Neil Patrick Harris May Star in Netflix’s A Series of Unfortunate Events
The How I Met Your Mother alum is in talks to return to series TV to play Count Olaf in a live-action adaptation of Lemony Snicket best-selling children’s book.
“The way we’re thinking about bringing him back — if he does come back — is really exciting to me personally,” says exec producer Howard Gordon.
Expect Jamie Lee Curtis to be back, along with Lea Michele.
Viewers won’t learn immediately what happened after the midseason finale shocker.
Viewers of the Netflix docuseries, says Bronwen Dickey, “only feel as though they are deciding for themselves. In truth, the conclusions were set up for them long ago. Editing almost 700 hours of material into a taut 10-hour narrative for prime time (roughly 1.4 percent of the footage) necessitates abundant manipulation, but with no narrator at the helm, you are simply less aware of being manipulated. That is its own form of myopia—the tunnel vision of television, as it were—and it brings with it its own set of perils. We are being encouraged to make sweeping decisions based on minimal information—precisely the sort of rush to judgment that Making a Murderer indicts.” PLUS: Nancy Grace declares war on Making a Murderer, and Steven Avery’s attorneys aren’t convinced of his innocence or guilt.
Watch Olivia get rid of her iconic white hat.
Many viewers may not have heard of the Amazon series when it nabbed two Golden Globes this week, but the NY Times reports that "the show has been the talk of symphony halls, conservatory corridors and orchestra pits, mostly because it is based on the 2005 memoir written by Blair Tindall, a former New York City freelance oboist whom many musicians know or have heard.”
The Sex and the City creator says he wasn’t involved with the HBO comedy’s final episodes, “but I think the show ultimately betrayed what it was about, which was that women don't ultimately find happiness from marriage. Not that they can't. But the show initially was going off script from the romantic comedies that had come before it. That's what had made women so attached.” PLUS: Starr recalls firing Amy Adams from his 2000 WB comedy Grosse Pointe.
Some potentially controversial content will stay intact, including Rizzo’s pregnancy scare. PLUS: Go behind the scenes of Grease Live, a cast recording album will be released on the night of the premiere, and two Grease movie stars will appear in the live musical.
The CW musical drama's portrayal of romantic rivalry between women seems stuck in the past for such an innovative series.
As Sarah Seltzer notes, the “two iconic characters with sunny auras and relatively straightforward histories are about to be reimagined in the context of today’s dark, morally ambiguous antiheroes.”
"The days are sunnier,” says Kevin Fallon. "The air is sweeter. The clouds are much further away.The sprawling cast of characters has been streamlined. (So much Elmo.) Those familiar brownstones are spiffier. There’s a compost bin in the community garden for Oscar to pop in and out of, and there’s a sign advertising free WiFi next to Big Bird’s new bird nest. Sure, Sesame Street has been gentrified, but it hasn’t lost its charms. How you get to Sesame Street might be different, but the destination? As familiar as ever.” PLUS: The new block is so clean you can eat off the pavement, and Sesame fits right in on the network of Game of Thrones and Girls.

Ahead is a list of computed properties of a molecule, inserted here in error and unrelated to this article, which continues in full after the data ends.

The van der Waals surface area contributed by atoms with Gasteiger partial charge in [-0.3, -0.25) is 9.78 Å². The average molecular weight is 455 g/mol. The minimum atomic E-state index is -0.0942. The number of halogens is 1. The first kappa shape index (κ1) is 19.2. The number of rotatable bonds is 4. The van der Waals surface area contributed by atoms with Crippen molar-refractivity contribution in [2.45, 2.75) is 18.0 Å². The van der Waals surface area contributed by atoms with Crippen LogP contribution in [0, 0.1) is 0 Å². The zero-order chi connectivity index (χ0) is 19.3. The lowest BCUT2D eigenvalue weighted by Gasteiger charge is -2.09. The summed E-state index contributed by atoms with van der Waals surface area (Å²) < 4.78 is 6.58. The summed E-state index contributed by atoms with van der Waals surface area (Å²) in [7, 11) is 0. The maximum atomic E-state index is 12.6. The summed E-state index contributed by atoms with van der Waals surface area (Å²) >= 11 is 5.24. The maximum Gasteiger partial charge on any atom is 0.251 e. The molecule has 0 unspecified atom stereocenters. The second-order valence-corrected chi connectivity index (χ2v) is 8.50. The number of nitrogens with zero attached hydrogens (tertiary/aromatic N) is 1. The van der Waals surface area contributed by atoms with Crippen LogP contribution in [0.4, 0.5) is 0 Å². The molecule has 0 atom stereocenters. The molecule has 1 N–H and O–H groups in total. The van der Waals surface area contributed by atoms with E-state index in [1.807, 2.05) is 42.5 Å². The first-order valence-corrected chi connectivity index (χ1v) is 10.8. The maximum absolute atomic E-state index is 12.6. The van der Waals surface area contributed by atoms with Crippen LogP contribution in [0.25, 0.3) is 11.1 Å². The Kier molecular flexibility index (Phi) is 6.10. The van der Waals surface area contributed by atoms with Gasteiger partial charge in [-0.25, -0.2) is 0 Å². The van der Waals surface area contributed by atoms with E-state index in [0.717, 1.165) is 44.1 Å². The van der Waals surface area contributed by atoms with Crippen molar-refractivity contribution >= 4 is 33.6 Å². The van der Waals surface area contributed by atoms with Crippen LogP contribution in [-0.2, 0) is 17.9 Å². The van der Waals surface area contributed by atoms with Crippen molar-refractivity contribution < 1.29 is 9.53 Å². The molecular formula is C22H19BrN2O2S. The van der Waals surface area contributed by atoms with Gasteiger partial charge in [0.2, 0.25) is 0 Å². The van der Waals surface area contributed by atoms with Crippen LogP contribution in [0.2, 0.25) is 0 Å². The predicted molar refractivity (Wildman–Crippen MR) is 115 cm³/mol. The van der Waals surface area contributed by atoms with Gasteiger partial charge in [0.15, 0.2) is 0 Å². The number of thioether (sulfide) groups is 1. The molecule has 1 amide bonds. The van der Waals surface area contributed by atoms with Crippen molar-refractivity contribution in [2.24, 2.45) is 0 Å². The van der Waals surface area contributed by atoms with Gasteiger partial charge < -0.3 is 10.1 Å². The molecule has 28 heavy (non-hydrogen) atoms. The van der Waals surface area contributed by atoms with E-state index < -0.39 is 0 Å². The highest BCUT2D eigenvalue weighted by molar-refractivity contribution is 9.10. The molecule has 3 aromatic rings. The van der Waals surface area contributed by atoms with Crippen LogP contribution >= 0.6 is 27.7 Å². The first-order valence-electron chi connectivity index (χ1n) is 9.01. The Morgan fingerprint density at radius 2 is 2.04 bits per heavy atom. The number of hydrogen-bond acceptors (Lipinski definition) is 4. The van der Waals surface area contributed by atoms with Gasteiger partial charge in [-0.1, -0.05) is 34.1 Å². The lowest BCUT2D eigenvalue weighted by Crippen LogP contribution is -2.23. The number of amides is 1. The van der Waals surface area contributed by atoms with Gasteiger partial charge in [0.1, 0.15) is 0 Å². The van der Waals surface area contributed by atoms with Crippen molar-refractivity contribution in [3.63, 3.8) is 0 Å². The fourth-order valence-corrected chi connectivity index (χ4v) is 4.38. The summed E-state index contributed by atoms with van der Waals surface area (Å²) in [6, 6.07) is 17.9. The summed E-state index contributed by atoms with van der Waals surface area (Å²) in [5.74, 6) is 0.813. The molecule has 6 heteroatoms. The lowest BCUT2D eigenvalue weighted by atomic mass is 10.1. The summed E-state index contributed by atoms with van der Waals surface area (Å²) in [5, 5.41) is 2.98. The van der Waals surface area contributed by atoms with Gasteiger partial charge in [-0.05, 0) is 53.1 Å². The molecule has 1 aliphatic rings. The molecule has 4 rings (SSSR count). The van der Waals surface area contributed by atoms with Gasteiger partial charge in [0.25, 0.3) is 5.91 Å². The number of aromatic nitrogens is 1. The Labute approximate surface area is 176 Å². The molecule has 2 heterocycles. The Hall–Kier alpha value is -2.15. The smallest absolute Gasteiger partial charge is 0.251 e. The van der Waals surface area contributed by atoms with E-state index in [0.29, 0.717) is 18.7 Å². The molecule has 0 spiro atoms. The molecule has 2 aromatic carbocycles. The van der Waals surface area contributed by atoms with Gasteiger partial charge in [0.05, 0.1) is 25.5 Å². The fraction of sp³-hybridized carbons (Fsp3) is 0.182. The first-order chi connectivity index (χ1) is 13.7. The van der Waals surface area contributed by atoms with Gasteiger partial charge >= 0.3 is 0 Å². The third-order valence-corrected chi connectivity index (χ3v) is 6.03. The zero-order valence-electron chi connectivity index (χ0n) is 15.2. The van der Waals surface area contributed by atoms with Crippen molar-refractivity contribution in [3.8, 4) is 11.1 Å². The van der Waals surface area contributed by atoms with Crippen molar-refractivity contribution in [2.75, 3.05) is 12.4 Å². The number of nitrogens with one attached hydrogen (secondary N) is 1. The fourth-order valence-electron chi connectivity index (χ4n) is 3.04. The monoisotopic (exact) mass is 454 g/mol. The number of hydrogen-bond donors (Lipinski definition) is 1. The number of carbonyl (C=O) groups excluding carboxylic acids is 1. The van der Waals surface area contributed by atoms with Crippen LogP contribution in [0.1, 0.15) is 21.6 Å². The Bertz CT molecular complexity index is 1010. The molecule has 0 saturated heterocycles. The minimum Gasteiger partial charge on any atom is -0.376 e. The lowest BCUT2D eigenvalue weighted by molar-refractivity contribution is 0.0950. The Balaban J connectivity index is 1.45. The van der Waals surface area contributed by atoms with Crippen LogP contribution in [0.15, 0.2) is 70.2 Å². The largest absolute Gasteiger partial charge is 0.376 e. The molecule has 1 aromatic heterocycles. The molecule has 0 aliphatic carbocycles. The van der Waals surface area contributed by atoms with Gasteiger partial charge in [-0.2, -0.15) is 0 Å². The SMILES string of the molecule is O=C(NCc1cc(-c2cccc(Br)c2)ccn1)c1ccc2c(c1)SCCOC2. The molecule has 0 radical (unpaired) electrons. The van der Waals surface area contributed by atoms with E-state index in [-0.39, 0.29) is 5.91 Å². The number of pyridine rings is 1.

The True Blood alum also says she’ll again reunite with husband Michael Emerson on Person of Interest.
The Friends alum stars in Top Gear: The Races, airing Monday. PLUS: Matthew Perry takes the Friends Apartment Quiz.
The best-selling food writer and the famed documentarian are teaming on a four-episode series delving into the four physical elements used in cooking: fire, water, air and earth.
Saved by the Bell alum Dustin Diamond is now behind bars for stabbing a man at a Wisconsin bar.
Michael Weston plays Houdini and Stephen Mangan takes on the role of Sherlock Holmes author Sir Arthur Conan Doyle for the Fox limited series.
But unlike Downton’s focus on characters confronting changes taking place across England, the Civil War drama focuses on characters already in transition. PLUS: It’s a knockoff of The Knick without the edge, and it’s perfectly suited for aficionados of period pieces.
The TBS comedy from Steve and Nancy Carell "isn’t going to receive any special commendations for originality,” says Erik Adams. "This type of comedy has been done in this setting before, so updating the technology or building a blue-tinted lab for Vermeulen and recurring player Alfred Molina is the least the Carells and crew could do. But the hits-to-miss ratio is weighted in Angie Tribeca’s favor, thanks in large part to the cast’s go-for-broke energy and a roster of guests...tuned into the show’s looney wavelength.” PLUS: The 25-hour binge-a-thon is both unnecessary and perfect, how many people are actually going to spot L.A.'s mayor?, it’s Naked Gun for the next generation, either you’re going to find it hilarious or not funny at all, how Rashida Jones ended up playing Angie, and viewers of the binge-a-thon will encounter sponsors but no traditional commercials.
In other words, Billions fits right in on Showtime, says Willa Paskin. Get Damian Lewis, Paul Giamatti, Maggie Siff and Malin Akerman on one show, she says, "start throwing around billions of dollars, mansions in the Hamptons, S&M, corporate takeovers, legal intrigue, and boldface names, and you’ve got something pretty enticing: the Page Six of TV shows.” PLUS: Billions is the perfect example of "TV drama Stockholm Syndrome,” it’s a shiny New York soap opera that won’t turn off people who are afraid of math, Billions isn’t purposefully camp enough to inspire love, but it does seem eager to irritate, even the S&M scenes feel good, and all about Giamatti’s shocking opening scene.